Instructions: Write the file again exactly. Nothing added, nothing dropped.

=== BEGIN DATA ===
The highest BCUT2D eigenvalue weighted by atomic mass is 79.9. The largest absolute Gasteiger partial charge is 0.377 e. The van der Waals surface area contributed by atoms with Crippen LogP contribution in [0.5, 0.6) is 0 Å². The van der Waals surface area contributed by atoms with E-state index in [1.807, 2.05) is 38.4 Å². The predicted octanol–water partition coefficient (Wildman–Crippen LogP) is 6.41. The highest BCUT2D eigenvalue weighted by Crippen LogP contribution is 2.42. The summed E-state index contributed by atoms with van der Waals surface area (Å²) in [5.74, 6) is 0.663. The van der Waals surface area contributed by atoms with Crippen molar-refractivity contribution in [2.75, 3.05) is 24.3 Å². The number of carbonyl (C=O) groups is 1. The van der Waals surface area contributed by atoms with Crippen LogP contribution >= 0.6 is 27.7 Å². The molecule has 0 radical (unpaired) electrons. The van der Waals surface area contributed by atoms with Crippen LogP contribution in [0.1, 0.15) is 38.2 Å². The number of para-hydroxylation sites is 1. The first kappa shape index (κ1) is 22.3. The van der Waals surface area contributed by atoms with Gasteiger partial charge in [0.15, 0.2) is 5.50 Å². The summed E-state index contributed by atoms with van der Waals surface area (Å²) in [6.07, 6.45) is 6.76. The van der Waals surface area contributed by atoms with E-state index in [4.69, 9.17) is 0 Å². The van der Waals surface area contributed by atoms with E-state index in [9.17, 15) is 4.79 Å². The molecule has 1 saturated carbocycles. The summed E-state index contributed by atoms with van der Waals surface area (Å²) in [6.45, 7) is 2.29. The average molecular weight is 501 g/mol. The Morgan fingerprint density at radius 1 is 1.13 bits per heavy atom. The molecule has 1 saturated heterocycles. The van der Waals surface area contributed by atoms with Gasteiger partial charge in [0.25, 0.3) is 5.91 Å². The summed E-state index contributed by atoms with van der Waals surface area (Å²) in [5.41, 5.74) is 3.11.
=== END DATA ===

The highest BCUT2D eigenvalue weighted by atomic mass is 79.9. The largest absolute Gasteiger partial charge is 0.377 e. The van der Waals surface area contributed by atoms with Crippen LogP contribution in [0.5, 0.6) is 0 Å². The van der Waals surface area contributed by atoms with E-state index in [1.807, 2.05) is 38.4 Å². The predicted octanol–water partition coefficient (Wildman–Crippen LogP) is 6.41. The highest BCUT2D eigenvalue weighted by Crippen LogP contribution is 2.42. The summed E-state index contributed by atoms with van der Waals surface area (Å²) in [5.74, 6) is 0.663. The van der Waals surface area contributed by atoms with Crippen molar-refractivity contribution in [2.75, 3.05) is 24.3 Å². The number of carbonyl (C=O) groups is 1. The van der Waals surface area contributed by atoms with Crippen LogP contribution >= 0.6 is 27.7 Å². The molecule has 0 radical (unpaired) electrons. The van der Waals surface area contributed by atoms with Crippen LogP contribution in [0.1, 0.15) is 38.2 Å². The number of para-hydroxylation sites is 1. The first kappa shape index (κ1) is 22.3. The van der Waals surface area contributed by atoms with Gasteiger partial charge in [0.15, 0.2) is 5.50 Å². The summed E-state index contributed by atoms with van der Waals surface area (Å²) in [6.07, 6.45) is 6.76. The van der Waals surface area contributed by atoms with E-state index in [4.69, 9.17) is 0 Å². The van der Waals surface area contributed by atoms with E-state index in [9.17, 15) is 4.79 Å². The molecule has 1 saturated carbocycles. The summed E-state index contributed by atoms with van der Waals surface area (Å²) in [6.45, 7) is 2.29. The average molecular weight is 501 g/mol. The Morgan fingerprint density at radius 1 is 1.13 bits per heavy atom. The molecule has 1 saturated heterocycles. The van der Waals surface area contributed by atoms with Gasteiger partial charge in [0.25, 0.3) is 5.91 Å². The summed E-state index contributed by atoms with van der Waals surface area (Å²) in [5.41, 5.74) is 3.11.